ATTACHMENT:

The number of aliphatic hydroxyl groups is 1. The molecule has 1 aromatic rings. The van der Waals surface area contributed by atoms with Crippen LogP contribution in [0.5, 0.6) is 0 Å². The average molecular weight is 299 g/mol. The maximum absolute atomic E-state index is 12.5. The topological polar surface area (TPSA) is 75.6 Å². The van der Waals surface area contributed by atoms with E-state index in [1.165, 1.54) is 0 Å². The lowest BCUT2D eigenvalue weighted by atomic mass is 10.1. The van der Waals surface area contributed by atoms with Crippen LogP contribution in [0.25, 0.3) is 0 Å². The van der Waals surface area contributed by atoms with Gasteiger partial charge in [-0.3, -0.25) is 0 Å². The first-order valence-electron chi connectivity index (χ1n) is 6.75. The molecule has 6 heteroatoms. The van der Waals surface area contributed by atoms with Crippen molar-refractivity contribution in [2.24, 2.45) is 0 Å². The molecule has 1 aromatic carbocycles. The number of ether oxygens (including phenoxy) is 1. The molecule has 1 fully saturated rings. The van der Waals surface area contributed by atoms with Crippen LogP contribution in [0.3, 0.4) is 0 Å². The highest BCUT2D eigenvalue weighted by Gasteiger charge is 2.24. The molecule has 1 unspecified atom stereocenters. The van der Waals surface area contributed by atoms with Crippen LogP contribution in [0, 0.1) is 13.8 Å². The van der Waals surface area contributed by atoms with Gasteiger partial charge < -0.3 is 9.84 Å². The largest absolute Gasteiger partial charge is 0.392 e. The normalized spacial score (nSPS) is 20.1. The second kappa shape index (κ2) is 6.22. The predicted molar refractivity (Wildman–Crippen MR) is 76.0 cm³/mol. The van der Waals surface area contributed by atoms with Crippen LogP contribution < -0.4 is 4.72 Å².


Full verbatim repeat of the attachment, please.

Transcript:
The number of aliphatic hydroxyl groups is 1. The molecule has 1 aromatic rings. The van der Waals surface area contributed by atoms with Crippen LogP contribution in [0.5, 0.6) is 0 Å². The average molecular weight is 299 g/mol. The maximum absolute atomic E-state index is 12.5. The topological polar surface area (TPSA) is 75.6 Å². The van der Waals surface area contributed by atoms with E-state index in [1.165, 1.54) is 0 Å². The lowest BCUT2D eigenvalue weighted by atomic mass is 10.1. The van der Waals surface area contributed by atoms with Crippen LogP contribution in [0.25, 0.3) is 0 Å². The van der Waals surface area contributed by atoms with Gasteiger partial charge in [-0.3, -0.25) is 0 Å². The first-order valence-electron chi connectivity index (χ1n) is 6.75. The molecule has 6 heteroatoms. The van der Waals surface area contributed by atoms with Crippen molar-refractivity contribution in [2.24, 2.45) is 0 Å². The molecule has 1 aromatic carbocycles. The number of ether oxygens (including phenoxy) is 1. The molecule has 1 fully saturated rings. The van der Waals surface area contributed by atoms with Crippen LogP contribution in [0.3, 0.4) is 0 Å². The highest BCUT2D eigenvalue weighted by Gasteiger charge is 2.24. The molecule has 1 unspecified atom stereocenters. The van der Waals surface area contributed by atoms with Crippen LogP contribution in [0, 0.1) is 13.8 Å². The van der Waals surface area contributed by atoms with Gasteiger partial charge < -0.3 is 9.84 Å². The largest absolute Gasteiger partial charge is 0.392 e. The normalized spacial score (nSPS) is 20.1. The second kappa shape index (κ2) is 6.22. The predicted molar refractivity (Wildman–Crippen MR) is 76.0 cm³/mol. The van der Waals surface area contributed by atoms with Crippen LogP contribution < -0.4 is 4.72 Å².